On the flip side, the alterations I made to the rise were completely unnecessary. I made that change because my measurements put me just a hair outside the largest size on the size chart, & also because I know I have longer-than-average legs & a larger-than-average belly. I pretty much always need to add to the front rise when making any kind of pants, & even some skirts. & I swear these were described as “low-rise” all over the internet. I always prefer a mid-rise. My alteration provided me with a rise that could handily function as a bandeau top. If I don’t mind stooping over a bit, I could wear these things as a strapless jumpsuit. I don’t really mind. When it comes to pajama pants (which is what these are for me; I’m just not an athleisure/sweatpants-outside-the-house person, unless major health issues are at play–these have been worn to several doctor’s appointments & emergency room visits), I’d rather have a high-rise & plenty of room through the hips than the opposite. But my version clearly does not fit like the sample.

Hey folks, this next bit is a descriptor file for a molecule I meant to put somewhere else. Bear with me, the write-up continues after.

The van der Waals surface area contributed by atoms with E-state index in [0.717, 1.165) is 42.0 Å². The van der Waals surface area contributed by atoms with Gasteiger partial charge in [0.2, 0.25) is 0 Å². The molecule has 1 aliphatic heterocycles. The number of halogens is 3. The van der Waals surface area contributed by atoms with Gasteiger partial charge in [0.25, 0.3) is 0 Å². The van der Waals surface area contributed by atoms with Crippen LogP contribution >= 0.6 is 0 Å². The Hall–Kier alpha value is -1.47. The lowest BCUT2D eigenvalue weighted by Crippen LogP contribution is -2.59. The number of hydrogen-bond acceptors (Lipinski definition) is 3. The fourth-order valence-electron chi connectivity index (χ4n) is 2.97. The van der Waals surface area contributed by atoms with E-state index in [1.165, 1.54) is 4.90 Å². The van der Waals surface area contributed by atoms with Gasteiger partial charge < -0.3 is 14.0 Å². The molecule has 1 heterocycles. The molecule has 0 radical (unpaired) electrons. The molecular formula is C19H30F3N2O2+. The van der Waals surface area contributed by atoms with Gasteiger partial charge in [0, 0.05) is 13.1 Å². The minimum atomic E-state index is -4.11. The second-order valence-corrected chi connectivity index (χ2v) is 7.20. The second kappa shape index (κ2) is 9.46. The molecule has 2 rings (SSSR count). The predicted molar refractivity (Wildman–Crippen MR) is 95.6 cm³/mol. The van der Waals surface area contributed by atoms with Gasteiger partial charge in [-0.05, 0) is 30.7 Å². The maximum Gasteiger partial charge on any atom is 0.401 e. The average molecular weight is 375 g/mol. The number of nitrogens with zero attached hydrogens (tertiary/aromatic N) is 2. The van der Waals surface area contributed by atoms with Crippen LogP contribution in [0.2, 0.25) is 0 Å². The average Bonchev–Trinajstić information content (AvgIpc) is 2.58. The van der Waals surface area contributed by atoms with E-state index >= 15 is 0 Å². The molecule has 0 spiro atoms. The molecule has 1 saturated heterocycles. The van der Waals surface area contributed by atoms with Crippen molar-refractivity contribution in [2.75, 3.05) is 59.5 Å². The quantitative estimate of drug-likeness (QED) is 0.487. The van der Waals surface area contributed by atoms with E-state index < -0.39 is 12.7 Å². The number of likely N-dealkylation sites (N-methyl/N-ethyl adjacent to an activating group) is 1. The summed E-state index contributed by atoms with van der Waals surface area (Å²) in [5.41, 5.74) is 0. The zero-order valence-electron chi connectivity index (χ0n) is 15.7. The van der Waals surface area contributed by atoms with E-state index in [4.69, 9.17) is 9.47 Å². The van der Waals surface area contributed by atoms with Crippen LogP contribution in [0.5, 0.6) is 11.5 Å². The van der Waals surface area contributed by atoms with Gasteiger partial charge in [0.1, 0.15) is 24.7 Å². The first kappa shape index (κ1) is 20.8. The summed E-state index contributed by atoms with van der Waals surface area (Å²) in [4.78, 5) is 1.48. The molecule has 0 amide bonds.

I would make these again (with wider ankle bands & without all the alterations I made to the rise), because they are great pajama pants. Maybe they’d even work in warmer weather & a more lightweight knit. But this style is definitely “trendy,” meaning it will look dated as hell in a couple of years (if it doesn’t already; the pattern is already three years old), & most people really don’t have any use for more than one or two pairs of joggers in their wardrobes, especially if they are using them as actual outside-the-house day pants.
On to my blergh news: I am having a brain MRI done later today to screen for multiple sclerosis. I don’t know that I actually have multiple sclerosis, but it would certainly explain A LOT: my complete lack of energy, the fact that I’ve been too foggy to even read magazines for the last year or so, these weird tension headaches I get, my constant dizziness, the weird chest pains I’ve been having for the last few years, & the fact that I have pretty much no feeling on the right side of my body. I spent some time last night poking myself with embroidery scissors to see how bad it really was. I could feel the pressure, but no pain or sharpness, even when the scissors left a mark. Kind of handy for sewing, because it means I can poke myself with needles all I want without pain, but not exactly what one might call “normal”. My doctor ordered 50,000 blood tests this week to see if my symptoms were being caused by a thyroid problem or a vitamin deficiency, but everything came back normal.
So! We shall see! I’m not sweating the MRI, I’ve had them done before & have no issues with claustrophobia. I think being stuck in an elevator actually sounds kind of relaxing. But you know. It would be nice to maybe have a couple of months without some kind of unfolding health catastrophe on my hands.